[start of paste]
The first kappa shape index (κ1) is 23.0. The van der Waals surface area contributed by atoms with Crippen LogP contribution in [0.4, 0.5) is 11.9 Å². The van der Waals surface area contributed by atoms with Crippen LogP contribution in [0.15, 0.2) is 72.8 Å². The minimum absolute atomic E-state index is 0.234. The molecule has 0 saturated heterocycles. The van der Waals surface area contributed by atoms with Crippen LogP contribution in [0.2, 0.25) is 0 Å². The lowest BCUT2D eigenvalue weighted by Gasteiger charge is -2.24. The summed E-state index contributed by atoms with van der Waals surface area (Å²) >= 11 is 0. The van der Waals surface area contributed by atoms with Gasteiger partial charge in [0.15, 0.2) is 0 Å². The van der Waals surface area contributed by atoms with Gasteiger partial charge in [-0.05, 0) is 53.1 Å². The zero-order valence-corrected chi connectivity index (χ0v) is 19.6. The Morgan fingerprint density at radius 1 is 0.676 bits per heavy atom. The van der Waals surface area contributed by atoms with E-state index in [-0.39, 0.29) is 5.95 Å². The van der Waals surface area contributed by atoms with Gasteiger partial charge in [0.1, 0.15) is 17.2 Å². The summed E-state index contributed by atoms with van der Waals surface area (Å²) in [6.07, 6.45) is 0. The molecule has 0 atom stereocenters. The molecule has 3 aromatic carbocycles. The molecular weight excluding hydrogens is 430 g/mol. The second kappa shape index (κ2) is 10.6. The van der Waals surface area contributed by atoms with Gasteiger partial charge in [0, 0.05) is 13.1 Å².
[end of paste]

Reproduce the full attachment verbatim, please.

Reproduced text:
The first kappa shape index (κ1) is 23.0. The van der Waals surface area contributed by atoms with Crippen LogP contribution in [0.4, 0.5) is 11.9 Å². The van der Waals surface area contributed by atoms with Crippen LogP contribution in [0.15, 0.2) is 72.8 Å². The minimum absolute atomic E-state index is 0.234. The molecule has 0 saturated heterocycles. The van der Waals surface area contributed by atoms with Crippen LogP contribution in [0.2, 0.25) is 0 Å². The lowest BCUT2D eigenvalue weighted by Gasteiger charge is -2.24. The summed E-state index contributed by atoms with van der Waals surface area (Å²) >= 11 is 0. The van der Waals surface area contributed by atoms with Gasteiger partial charge in [0.15, 0.2) is 0 Å². The van der Waals surface area contributed by atoms with Gasteiger partial charge in [-0.05, 0) is 53.1 Å². The zero-order valence-corrected chi connectivity index (χ0v) is 19.6. The Morgan fingerprint density at radius 1 is 0.676 bits per heavy atom. The van der Waals surface area contributed by atoms with E-state index in [-0.39, 0.29) is 5.95 Å². The van der Waals surface area contributed by atoms with Gasteiger partial charge in [0.1, 0.15) is 17.2 Å². The summed E-state index contributed by atoms with van der Waals surface area (Å²) in [6.07, 6.45) is 0. The molecule has 0 atom stereocenters. The molecule has 3 aromatic carbocycles. The molecular weight excluding hydrogens is 430 g/mol. The second kappa shape index (κ2) is 10.6. The van der Waals surface area contributed by atoms with Gasteiger partial charge in [0, 0.05) is 13.1 Å².